Dermatology

Is it safe to mix a tube cream into my body cream or baby’s cream?

In Nigeria and many parts of the world, cosmetic and pharmaceutical companies are cashing in on the sale of over the counter steroid containing tube creams. This phenomenon is not as a result of the increased incidence of skin diseases among the general public but because of a marketing strategy that daily application of a topical steroid is a prevention strategy and a sure way to have flawless, smooth skin.

Many women mix these creams into their body creams and apply them on the skins of their children and on their own skin to lighten the skin. The anti-inflammatory properties of the steroid may cause an initial masking and/or suppression of skin diseases giving a short-lived effect of smooth, healthy skin till the adverse effects begin to rear their ugly heads.

Alarmingly, most of the over the counter topical steroids have potent steroid compositions and this invariably harms the skin with prolonged daily use (usually weeks to months). Very potent steroids are only prescribed by doctors for a short period of time due to the adverse effects yet some people apply these daily on their skin for months to years.

Funbact-A and Epiderm cream contain Betamethasone Dipropionate, Visita Plus contains Beclomethasone Dipropionate and Skineal and Dermovate contain Clobetasol propionate. These 3 compounds are the most potent of topical steroids and up to 600 times as potent as hydrocortisone!

They are definitely not for use as cosmetics.

As you can see above, potent topical steroids are NEVER indicated for children unless with a doctor’s prescription and are not meant for anyone- not even adults to use as over the counter medication or cosmetics.

Some of the side effects of topical steroids include the following:

  1. Stretch marks especially on the arms, buttocks, thighs and groin which are wide and sometimes red or purple in colour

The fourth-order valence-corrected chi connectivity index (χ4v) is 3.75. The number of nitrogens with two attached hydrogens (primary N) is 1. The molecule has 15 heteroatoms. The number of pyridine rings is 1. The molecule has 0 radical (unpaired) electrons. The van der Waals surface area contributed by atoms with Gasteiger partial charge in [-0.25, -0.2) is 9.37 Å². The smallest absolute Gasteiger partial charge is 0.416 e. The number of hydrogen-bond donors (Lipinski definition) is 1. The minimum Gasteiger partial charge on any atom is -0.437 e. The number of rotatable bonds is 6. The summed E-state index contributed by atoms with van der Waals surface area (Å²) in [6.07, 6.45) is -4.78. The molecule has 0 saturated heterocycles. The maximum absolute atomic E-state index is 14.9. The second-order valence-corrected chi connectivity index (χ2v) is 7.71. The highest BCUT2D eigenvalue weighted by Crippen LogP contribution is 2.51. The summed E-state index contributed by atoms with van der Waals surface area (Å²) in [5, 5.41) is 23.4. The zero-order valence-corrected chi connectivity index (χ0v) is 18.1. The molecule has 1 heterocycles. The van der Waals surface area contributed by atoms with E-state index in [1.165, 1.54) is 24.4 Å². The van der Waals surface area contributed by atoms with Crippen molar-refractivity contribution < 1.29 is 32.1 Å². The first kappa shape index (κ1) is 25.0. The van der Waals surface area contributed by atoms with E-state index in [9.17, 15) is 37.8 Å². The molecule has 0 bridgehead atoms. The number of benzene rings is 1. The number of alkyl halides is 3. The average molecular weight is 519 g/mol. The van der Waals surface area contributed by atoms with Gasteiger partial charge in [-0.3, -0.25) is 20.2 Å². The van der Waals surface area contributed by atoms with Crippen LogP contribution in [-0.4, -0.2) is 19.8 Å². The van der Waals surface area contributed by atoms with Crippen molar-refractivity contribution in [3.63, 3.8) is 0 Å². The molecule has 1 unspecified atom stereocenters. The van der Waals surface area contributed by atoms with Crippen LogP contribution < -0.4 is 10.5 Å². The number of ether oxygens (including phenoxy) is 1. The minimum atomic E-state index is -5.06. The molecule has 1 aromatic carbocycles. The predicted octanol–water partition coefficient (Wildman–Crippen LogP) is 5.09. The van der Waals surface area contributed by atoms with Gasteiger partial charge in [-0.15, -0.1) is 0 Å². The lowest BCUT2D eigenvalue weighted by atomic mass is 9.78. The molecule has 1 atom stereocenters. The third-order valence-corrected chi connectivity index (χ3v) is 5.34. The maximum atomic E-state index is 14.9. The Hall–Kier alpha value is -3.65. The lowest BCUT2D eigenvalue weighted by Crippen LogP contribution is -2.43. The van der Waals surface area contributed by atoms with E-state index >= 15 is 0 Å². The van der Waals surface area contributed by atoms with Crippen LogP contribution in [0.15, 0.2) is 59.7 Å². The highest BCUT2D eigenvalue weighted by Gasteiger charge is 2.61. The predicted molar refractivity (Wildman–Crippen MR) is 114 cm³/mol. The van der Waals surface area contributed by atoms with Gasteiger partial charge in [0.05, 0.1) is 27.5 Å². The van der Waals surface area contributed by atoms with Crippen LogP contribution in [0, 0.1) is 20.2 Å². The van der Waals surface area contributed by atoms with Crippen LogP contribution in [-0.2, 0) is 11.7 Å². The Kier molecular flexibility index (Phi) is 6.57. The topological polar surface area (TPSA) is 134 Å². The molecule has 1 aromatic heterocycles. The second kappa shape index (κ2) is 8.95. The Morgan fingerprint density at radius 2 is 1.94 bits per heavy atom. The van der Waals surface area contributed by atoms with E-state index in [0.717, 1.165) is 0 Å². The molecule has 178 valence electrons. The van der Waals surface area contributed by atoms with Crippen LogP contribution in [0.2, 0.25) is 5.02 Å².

1. Skin thinning and easy bruising- the skin gets injured easily and doesn’t heal on time making it difficult for doctors to suture deep wounds.

 

  1. Enlarged blood vessels are noticed on the skin of people who abuse potent steroid creams.

 

  1. Abnormal hair growth on the face and chest especially noticed in females who abuse potent topical steroid creams.

 

  1. Fungal infections- ring worm, candida, intertrigo, athlete’s foot, jock itch, tinea versicolor and tinea incognito all have increased incidence and are more florid.

 

  1. Bacterial infections- pus-filled rashes, infected pimples, folliculitis, boils, impetigo are more frequently seen and more severe.

  1. Elevated blood pressure- potent topical steroids are absorbed into the blood circulation and affect the adrenal gland leading to a condition called Cushing’s syndrome which leads to salt retention and hypertension.

 

  1. Truncal Obesity- potent topical steroids are absorbed into the blood circulation and affect the adrenal gland leading to a condition called Cushing’s syndrome which leads to obesity which is worse in the abdomen and relatively spares the limbs. There may also be fat deposition between the shoulders called Buffalo Hump and on the face.

 

  1. Various skin diseases- Potent topical steroids may lead to skin conditions like steroid acne (a type of pimples), perioral dermatitis (rashes around the mouth) and alter the appearance of other skin diseases making them difficult to diagnose and treat.